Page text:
content filter DNS

Should I Enable A Content Filter? A Look At DNS Content Filtering

Is enabling a content filter through a DNS an effective approach to protecting your family from the explicit nature of the internet? We wanted to briefly talk about something we’ve seen recently that is a unique approach to creating a filter for your internet. Content filters are actually a really good way to help protect your house from a lot of the negative things existing there. It’s definitely not a perfect solution. But it’s just one more effective measure we can take to help filter out the bad from coming into our world.

What is DNS?

The Domain Name System (DNS) is the phonebook of the internet. Humans access information online through domain names, like NYTimes or ESPN. But web browsers interact with IP addresses instead. DNS translates these into a human-readable form so that they may load resources on websites including articles from any site without needing to memorize an address which can become outmoded over time. 

What Is A DNS Filter

A DNS filter blocks a website that it believes is harmful or is hosting malicious content. By blocking access, you can prevent your computer (or any device connected to your network) from downloading and executing potentially dangerous programs on the internet. This way they won’t have any opportunity of infecting one of your systems with malware because they will not even get through! And it’s not just malware either. If you want to block or filter social media sites, or video sites, or gaming sites…it’s easy to do so.

A lot more goes into determining what websites are deemed “bad” than just their URL alone, so these DNS filters check many other factors before deciding if an IP deserves isolation.

Let’s Talk Content Filters

What is content filtering? A content filter is a use of a program, software, or app to filter or “screen” out access to certain web pages (and email) that are defined as bad. You would install a content filter or enable a content filter for your network. In most cases, a program is going to help you select different categories you deem inappropriate for your house to view on the internet. What this will do is help you control content with all the devices in your home connected to your network. So if you want to make sure that pornography or anything like pornography is blocked from the internet in your house, then you can checkmark it. Let’s say you have somebody in your family that suffers from gaming addiction, you can make sure that gaming sites are blocked in your house.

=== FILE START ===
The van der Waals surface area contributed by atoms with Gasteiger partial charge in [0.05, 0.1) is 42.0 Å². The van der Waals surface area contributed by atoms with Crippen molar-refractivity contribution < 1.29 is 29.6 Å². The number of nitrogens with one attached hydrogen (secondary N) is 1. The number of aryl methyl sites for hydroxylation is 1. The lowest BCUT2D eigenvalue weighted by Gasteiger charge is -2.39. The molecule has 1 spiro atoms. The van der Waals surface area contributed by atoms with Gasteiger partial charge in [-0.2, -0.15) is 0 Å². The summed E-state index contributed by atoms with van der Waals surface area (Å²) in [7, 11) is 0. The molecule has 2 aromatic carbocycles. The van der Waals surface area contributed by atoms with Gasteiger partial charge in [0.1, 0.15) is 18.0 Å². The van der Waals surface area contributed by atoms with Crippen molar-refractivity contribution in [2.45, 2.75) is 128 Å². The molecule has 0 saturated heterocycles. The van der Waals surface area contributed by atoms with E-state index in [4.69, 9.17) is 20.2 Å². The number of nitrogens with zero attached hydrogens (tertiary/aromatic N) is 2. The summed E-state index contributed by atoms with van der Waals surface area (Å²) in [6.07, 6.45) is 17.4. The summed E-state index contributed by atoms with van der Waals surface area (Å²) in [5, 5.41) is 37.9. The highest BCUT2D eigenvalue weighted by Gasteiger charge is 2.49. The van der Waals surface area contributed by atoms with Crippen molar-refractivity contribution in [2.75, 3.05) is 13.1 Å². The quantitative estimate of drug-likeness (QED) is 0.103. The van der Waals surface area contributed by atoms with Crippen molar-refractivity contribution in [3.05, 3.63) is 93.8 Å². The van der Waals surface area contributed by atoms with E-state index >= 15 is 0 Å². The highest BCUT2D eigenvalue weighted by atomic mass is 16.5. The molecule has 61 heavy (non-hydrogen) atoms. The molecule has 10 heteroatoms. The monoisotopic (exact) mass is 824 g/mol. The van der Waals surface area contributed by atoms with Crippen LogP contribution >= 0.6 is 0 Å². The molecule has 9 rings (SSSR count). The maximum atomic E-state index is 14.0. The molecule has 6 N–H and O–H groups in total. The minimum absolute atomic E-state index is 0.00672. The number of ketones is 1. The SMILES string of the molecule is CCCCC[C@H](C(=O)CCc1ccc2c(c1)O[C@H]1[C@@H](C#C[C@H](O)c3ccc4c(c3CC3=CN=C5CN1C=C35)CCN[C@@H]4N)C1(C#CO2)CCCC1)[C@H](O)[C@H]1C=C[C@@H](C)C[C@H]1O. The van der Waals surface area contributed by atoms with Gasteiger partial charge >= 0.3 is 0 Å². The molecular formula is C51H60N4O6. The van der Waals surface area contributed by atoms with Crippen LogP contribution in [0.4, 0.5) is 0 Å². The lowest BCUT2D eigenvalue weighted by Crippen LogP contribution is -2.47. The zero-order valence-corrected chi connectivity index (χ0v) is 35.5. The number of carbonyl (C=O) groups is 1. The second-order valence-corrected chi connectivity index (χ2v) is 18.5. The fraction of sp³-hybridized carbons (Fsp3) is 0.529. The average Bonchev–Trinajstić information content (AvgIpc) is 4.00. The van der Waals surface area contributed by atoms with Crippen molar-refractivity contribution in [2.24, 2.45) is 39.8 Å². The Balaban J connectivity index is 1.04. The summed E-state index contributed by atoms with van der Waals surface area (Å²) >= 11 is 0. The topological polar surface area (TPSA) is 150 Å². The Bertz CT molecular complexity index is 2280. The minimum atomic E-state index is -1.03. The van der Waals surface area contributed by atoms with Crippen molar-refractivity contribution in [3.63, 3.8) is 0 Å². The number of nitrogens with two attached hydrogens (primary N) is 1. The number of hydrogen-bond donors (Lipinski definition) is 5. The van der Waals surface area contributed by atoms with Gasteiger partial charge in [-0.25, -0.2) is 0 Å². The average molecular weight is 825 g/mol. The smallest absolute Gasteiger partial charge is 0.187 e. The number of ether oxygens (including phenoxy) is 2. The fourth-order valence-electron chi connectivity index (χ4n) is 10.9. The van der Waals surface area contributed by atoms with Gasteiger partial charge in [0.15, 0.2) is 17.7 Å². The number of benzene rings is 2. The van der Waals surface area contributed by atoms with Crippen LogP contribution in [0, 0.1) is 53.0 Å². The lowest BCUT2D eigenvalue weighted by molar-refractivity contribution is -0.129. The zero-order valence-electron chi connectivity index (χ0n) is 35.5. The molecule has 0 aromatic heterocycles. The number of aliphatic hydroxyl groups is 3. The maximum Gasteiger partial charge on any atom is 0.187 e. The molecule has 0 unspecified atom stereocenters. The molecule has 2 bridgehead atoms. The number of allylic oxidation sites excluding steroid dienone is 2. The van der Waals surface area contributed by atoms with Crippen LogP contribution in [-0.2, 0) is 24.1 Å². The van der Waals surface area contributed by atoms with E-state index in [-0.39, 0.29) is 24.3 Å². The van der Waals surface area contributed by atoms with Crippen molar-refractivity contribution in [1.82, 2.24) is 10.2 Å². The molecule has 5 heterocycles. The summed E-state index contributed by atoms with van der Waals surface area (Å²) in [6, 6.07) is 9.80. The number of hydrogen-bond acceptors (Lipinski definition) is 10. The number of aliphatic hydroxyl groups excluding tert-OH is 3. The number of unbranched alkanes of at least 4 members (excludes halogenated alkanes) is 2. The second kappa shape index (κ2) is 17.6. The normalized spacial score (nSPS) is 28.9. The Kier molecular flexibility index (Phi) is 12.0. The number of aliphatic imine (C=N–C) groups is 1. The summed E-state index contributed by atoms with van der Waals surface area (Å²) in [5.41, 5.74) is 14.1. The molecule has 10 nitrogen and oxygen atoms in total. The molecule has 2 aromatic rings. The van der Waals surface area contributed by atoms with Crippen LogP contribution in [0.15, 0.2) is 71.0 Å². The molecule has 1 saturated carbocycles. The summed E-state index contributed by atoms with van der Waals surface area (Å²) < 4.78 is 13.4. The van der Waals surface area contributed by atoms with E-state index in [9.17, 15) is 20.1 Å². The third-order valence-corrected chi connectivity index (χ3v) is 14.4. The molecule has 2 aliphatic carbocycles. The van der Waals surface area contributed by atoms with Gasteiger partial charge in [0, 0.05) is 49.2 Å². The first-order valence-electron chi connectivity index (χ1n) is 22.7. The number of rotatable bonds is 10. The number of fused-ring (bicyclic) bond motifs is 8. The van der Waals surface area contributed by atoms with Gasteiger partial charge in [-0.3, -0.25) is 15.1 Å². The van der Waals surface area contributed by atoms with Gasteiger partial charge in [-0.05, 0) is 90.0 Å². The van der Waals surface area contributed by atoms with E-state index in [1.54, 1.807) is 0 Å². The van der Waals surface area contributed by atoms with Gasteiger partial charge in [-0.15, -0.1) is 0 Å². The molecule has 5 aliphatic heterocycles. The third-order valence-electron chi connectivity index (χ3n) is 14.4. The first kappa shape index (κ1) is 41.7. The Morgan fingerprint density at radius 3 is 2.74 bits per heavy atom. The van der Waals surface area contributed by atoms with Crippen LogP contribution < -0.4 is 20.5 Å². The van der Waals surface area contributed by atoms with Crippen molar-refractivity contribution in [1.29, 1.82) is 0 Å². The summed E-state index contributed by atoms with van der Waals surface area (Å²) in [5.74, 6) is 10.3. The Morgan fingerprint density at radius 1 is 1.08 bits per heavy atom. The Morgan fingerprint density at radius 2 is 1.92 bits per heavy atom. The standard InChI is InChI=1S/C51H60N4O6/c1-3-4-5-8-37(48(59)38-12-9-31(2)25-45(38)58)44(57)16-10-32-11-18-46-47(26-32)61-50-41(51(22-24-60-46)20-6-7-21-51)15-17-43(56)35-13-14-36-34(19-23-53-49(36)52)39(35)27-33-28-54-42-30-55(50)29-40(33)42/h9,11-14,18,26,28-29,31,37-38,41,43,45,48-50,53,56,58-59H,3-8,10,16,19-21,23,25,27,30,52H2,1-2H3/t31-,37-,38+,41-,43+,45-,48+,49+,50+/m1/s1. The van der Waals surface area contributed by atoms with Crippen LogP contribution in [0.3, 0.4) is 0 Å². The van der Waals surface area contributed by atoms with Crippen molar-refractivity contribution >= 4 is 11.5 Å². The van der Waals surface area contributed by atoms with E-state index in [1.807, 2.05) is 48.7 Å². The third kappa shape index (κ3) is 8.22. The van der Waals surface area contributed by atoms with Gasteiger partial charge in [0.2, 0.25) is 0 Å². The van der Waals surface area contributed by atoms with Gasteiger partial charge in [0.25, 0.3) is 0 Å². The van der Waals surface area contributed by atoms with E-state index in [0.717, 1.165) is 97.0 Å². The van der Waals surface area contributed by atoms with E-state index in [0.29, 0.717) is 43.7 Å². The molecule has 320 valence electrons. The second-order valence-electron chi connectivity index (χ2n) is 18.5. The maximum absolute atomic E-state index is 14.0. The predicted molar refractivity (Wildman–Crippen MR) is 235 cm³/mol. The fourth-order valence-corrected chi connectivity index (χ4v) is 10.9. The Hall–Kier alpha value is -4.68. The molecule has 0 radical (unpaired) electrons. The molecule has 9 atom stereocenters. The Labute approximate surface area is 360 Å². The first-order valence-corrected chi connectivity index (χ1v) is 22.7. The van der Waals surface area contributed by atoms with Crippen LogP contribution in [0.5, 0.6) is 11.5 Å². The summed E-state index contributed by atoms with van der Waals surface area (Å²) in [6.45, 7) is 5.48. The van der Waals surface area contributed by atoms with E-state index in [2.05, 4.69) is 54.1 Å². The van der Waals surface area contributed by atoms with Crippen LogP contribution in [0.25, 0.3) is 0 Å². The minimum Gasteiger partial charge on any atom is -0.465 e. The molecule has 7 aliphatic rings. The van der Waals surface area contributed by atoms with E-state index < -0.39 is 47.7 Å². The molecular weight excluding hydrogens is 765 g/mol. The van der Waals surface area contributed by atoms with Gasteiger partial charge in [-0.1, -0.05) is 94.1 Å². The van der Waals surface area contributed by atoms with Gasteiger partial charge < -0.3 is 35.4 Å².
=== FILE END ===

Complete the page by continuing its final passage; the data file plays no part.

A content filter is really just going to help you block the things your family sees as negative or inappropriate. Although you install a content filter on your network instead of on an individual device, we highly recommend still installing programs at the individual device level for added protection. But when you install a content filter on the network, it’s actually going to cover every device in your home (at least those connected to the network), so this means smart TVs, gaming systems, mobile devices, and tablets; basically, anything that has a screen which could give one access to the internet. A content filter is going to help protect all of those devices. even the ones that might not have a good monitoring app built into them like a gaming system.

Should You Add Content Filtering At The DNS Level?

As always, you should do what’s best for your family. What might be acceptable in one family might not be acceptable for others. We’re all about multiple levels of protection. Kids are smart. The folks behind getting the bad content in front of our eyes are even smarter (heck…most of them make their living doing it). In almost any situation where we’re trying to protect and monitor internet use in the home, there is probably some method or idea to circumvent that protection. People and brands (good and bad) are always competing for eyeballs because eyeballs mean cash. But…sometimes what is put out on the internet isn’t meant for everyone. 

Guess what? There really aren’t many perfect solutions to this. And because of that, every little level and a layer of added security is just one more weapon in our arsenal to help us accomplish our goals with proper use of the internet in the home. Should you add content filtering at the DNS level? Absolutely. Is it a perfect solution? Far from it.

We have a step-by-step article on a free and easy DNS Filter, OpenDNS: How To Setup Open DNS For Content Filtering

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